ESPN.com: How have your responsibilities expanded as more people have gotten involved with this program?

Henry: Not much, it's manageable right now. Hopefully, at some point I might have to bring more people in, but it's not like I'm reading all the letters. I'm collecting them and just forwarding them onto the Special Olympics so it's just part of my normal duties at the moment. Between now and July I don't know if it'll expand more, but it hasn't been overwhelming.

ESPN.com: What are your goals for the program for the rest of the summer?

Henry: We want to continue it; hopefully it'll spread. We've definitely had post offices involved as the torch comes through their communities. It's almost like I'm watching letters come in as the torch passes through the country. Communities and people are using that as a catalyst to get groups involved . . . Once things are over I think the Special Olympics wants to see where we take it from there. We're probably going to go through the end of August and see if there's still momentum or still a need for it, but in the end we've introduced a lot of people to the Special Olympics and hopefully they'll keep up getting involved in the programs or connecting with the athletes.

ESPN.com: Overall, what has been your impression of working with the Special Olympics and how do you think it's impacted you and the Postal Service?

Henry: It's very moving. I was at the Washington Monument the morning that they launched the torch here in Washington, D.C., and again, you see smiles on the athletes' faces, you see the crowd was very moved about folks, then getting excited about moving the torch and heading towards the ball games. I've been fortunate to talk to some of the athletes and to me, you're just moved by their enthusiasm and if anything, from the experience the day of the ceremony, how normal the athletic activity seemed. It seemed like the families and everybody else, this was just another day for them out on the athletic fields as if it was any other program going on in the community. To me the normalcy was something that moved me and surprised me.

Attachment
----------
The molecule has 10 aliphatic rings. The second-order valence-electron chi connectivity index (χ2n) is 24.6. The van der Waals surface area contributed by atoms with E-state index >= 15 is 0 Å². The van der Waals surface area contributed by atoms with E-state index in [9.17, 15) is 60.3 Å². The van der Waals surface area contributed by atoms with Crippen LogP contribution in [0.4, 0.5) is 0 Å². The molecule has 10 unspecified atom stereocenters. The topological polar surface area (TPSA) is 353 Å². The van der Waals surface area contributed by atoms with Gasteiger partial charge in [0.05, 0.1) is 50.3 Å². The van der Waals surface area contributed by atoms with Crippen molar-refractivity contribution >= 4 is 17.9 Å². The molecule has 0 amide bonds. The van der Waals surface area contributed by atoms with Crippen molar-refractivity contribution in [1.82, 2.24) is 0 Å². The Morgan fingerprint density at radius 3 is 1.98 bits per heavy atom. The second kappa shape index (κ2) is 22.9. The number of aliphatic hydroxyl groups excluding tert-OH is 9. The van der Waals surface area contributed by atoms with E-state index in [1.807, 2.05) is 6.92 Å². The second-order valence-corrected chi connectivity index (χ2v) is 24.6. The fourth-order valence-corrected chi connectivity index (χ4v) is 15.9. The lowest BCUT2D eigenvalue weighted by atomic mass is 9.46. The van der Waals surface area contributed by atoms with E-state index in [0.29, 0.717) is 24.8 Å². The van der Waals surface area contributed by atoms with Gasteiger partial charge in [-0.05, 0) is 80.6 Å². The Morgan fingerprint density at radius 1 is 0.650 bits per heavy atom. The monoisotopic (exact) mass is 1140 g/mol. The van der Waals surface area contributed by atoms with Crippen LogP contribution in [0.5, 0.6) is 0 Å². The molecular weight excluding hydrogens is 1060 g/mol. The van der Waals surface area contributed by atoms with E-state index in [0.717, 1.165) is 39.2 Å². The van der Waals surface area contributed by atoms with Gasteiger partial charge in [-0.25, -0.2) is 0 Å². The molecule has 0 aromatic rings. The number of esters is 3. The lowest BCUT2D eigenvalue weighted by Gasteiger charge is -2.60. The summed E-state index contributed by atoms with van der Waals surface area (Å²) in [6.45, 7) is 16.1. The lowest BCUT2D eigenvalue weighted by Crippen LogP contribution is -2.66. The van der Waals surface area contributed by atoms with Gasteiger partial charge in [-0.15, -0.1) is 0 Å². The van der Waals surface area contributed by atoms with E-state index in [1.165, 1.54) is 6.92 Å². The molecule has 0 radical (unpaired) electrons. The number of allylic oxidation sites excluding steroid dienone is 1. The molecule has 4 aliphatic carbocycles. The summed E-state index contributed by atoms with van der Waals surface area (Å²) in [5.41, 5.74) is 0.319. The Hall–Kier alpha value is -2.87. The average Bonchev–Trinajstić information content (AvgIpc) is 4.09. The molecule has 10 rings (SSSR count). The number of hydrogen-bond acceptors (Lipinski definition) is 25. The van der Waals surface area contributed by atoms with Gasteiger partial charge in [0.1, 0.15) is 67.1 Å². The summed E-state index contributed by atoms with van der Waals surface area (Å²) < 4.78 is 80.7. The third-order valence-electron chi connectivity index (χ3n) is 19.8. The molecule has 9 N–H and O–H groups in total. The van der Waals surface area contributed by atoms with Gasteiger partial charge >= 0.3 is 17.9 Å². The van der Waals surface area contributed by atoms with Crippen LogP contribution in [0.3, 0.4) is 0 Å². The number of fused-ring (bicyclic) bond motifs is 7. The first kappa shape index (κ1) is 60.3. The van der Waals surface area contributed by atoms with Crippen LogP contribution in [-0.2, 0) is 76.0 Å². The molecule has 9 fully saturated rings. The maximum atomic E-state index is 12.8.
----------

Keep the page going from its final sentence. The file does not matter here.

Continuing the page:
ESPN.com: Why do you think this was something that the Postal Service wanted to get involved in?

Henry: It's writing letters. One of our initiatives for the Postal Service is to get people writing letters and it seems like we're introducing that to another generation by giving the school kids, Girl Scouts, Boy Scouts, this type of program. Letter writing is definitely becoming a lost art, which, you know, here at the Postal Service that's certainly not what we want to see. Our instructions for people when they're writing a letter is, 'hey, draw a picture.' A hand-drawn picture is much better than receiving an email or something that's not as personal. So we wanted to introduce letter writing to people who might not normally write letters.

ESPN.com: Is there any reason why the Special Olympics is a particularly good vehicle for letter writing?

Henry: Because we introduced the stamp and it's for the Games. I mean, I'm not the one who picks what the topics are, but it's a natural fit. The U.S. has 300-something athletes (344 U.S. athletes) participating, there's 7,000 athletes participating around the world. If there's something we can do to cheer them on and encourage them, it just seemed to marry both organizations together in writing letters to athletes.